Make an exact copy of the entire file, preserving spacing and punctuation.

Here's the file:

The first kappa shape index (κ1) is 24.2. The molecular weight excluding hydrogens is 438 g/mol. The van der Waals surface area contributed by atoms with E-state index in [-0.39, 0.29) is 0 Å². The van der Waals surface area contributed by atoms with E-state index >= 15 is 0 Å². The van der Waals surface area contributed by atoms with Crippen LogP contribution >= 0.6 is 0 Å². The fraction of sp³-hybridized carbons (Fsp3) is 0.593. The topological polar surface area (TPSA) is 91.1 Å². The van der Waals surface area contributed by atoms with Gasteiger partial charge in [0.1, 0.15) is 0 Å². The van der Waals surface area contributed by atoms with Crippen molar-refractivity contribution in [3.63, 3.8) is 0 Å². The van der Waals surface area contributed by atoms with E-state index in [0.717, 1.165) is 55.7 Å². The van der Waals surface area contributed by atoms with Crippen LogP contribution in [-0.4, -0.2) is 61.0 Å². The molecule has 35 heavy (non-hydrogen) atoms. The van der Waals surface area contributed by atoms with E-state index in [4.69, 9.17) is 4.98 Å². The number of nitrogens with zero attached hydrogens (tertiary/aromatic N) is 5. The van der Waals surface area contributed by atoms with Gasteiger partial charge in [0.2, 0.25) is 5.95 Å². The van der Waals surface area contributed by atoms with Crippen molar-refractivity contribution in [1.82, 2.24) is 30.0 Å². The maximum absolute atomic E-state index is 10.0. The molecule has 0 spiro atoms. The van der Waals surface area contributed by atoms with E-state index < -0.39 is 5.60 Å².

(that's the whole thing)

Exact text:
The first kappa shape index (κ1) is 24.2. The molecular weight excluding hydrogens is 438 g/mol. The van der Waals surface area contributed by atoms with E-state index in [-0.39, 0.29) is 0 Å². The van der Waals surface area contributed by atoms with E-state index >= 15 is 0 Å². The van der Waals surface area contributed by atoms with Crippen LogP contribution >= 0.6 is 0 Å². The fraction of sp³-hybridized carbons (Fsp3) is 0.593. The topological polar surface area (TPSA) is 91.1 Å². The van der Waals surface area contributed by atoms with Gasteiger partial charge in [0.1, 0.15) is 0 Å². The van der Waals surface area contributed by atoms with Crippen molar-refractivity contribution in [3.63, 3.8) is 0 Å². The van der Waals surface area contributed by atoms with E-state index in [0.717, 1.165) is 55.7 Å². The van der Waals surface area contributed by atoms with Crippen LogP contribution in [-0.4, -0.2) is 61.0 Å². The molecule has 35 heavy (non-hydrogen) atoms. The van der Waals surface area contributed by atoms with E-state index in [4.69, 9.17) is 4.98 Å². The number of nitrogens with zero attached hydrogens (tertiary/aromatic N) is 5. The van der Waals surface area contributed by atoms with Gasteiger partial charge in [0.2, 0.25) is 5.95 Å². The van der Waals surface area contributed by atoms with Crippen molar-refractivity contribution in [1.82, 2.24) is 30.0 Å². The maximum absolute atomic E-state index is 10.0. The molecule has 0 spiro atoms. The van der Waals surface area contributed by atoms with E-state index < -0.39 is 5.60 Å².